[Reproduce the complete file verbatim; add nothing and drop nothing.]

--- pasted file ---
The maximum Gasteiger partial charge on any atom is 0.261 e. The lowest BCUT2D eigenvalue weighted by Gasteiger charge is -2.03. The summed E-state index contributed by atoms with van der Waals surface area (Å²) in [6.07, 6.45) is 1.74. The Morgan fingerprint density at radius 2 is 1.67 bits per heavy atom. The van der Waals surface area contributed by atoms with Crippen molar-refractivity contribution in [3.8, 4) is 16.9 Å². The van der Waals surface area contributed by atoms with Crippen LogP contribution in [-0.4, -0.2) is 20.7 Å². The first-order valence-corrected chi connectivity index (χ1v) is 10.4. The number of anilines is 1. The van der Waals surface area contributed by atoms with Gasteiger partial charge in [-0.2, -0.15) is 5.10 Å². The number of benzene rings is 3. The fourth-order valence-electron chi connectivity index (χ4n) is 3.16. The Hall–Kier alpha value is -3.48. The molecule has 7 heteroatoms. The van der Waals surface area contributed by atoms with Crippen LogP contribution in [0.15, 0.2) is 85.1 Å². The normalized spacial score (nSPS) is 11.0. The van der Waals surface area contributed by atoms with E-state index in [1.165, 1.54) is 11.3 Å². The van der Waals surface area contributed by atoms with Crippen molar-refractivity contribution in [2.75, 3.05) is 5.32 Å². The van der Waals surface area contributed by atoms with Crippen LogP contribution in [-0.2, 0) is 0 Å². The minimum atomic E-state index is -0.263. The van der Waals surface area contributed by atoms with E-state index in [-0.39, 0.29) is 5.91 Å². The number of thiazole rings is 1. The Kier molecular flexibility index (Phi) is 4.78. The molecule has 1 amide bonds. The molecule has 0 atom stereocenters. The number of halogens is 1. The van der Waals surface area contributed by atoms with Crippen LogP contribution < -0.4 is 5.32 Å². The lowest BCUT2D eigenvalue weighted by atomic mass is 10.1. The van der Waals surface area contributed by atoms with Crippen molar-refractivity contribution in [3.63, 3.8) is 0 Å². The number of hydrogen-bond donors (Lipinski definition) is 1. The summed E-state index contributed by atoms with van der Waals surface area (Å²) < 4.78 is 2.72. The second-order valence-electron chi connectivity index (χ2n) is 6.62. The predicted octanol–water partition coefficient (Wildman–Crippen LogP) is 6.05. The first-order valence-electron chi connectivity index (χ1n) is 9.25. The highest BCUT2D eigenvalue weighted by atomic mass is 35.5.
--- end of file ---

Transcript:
The maximum Gasteiger partial charge on any atom is 0.261 e. The lowest BCUT2D eigenvalue weighted by Gasteiger charge is -2.03. The summed E-state index contributed by atoms with van der Waals surface area (Å²) in [6.07, 6.45) is 1.74. The Morgan fingerprint density at radius 2 is 1.67 bits per heavy atom. The van der Waals surface area contributed by atoms with Crippen molar-refractivity contribution in [3.8, 4) is 16.9 Å². The van der Waals surface area contributed by atoms with Crippen LogP contribution in [-0.4, -0.2) is 20.7 Å². The first-order valence-corrected chi connectivity index (χ1v) is 10.4. The number of anilines is 1. The van der Waals surface area contributed by atoms with Gasteiger partial charge in [-0.2, -0.15) is 5.10 Å². The number of benzene rings is 3. The fourth-order valence-electron chi connectivity index (χ4n) is 3.16. The Hall–Kier alpha value is -3.48. The molecule has 7 heteroatoms. The van der Waals surface area contributed by atoms with Crippen LogP contribution in [0.15, 0.2) is 85.1 Å². The normalized spacial score (nSPS) is 11.0. The van der Waals surface area contributed by atoms with E-state index in [1.165, 1.54) is 11.3 Å². The van der Waals surface area contributed by atoms with Crippen molar-refractivity contribution in [2.75, 3.05) is 5.32 Å². The van der Waals surface area contributed by atoms with Crippen LogP contribution in [-0.2, 0) is 0 Å². The minimum atomic E-state index is -0.263. The van der Waals surface area contributed by atoms with E-state index in [-0.39, 0.29) is 5.91 Å². The number of thiazole rings is 1. The Kier molecular flexibility index (Phi) is 4.78. The molecule has 1 amide bonds. The molecule has 0 atom stereocenters. The number of halogens is 1. The van der Waals surface area contributed by atoms with Crippen LogP contribution < -0.4 is 5.32 Å². The lowest BCUT2D eigenvalue weighted by atomic mass is 10.1. The van der Waals surface area contributed by atoms with Crippen molar-refractivity contribution in [3.63, 3.8) is 0 Å². The number of hydrogen-bond donors (Lipinski definition) is 1. The summed E-state index contributed by atoms with van der Waals surface area (Å²) < 4.78 is 2.72. The second-order valence-electron chi connectivity index (χ2n) is 6.62. The predicted octanol–water partition coefficient (Wildman–Crippen LogP) is 6.05. The first-order valence-electron chi connectivity index (χ1n) is 9.25. The highest BCUT2D eigenvalue weighted by atomic mass is 35.5.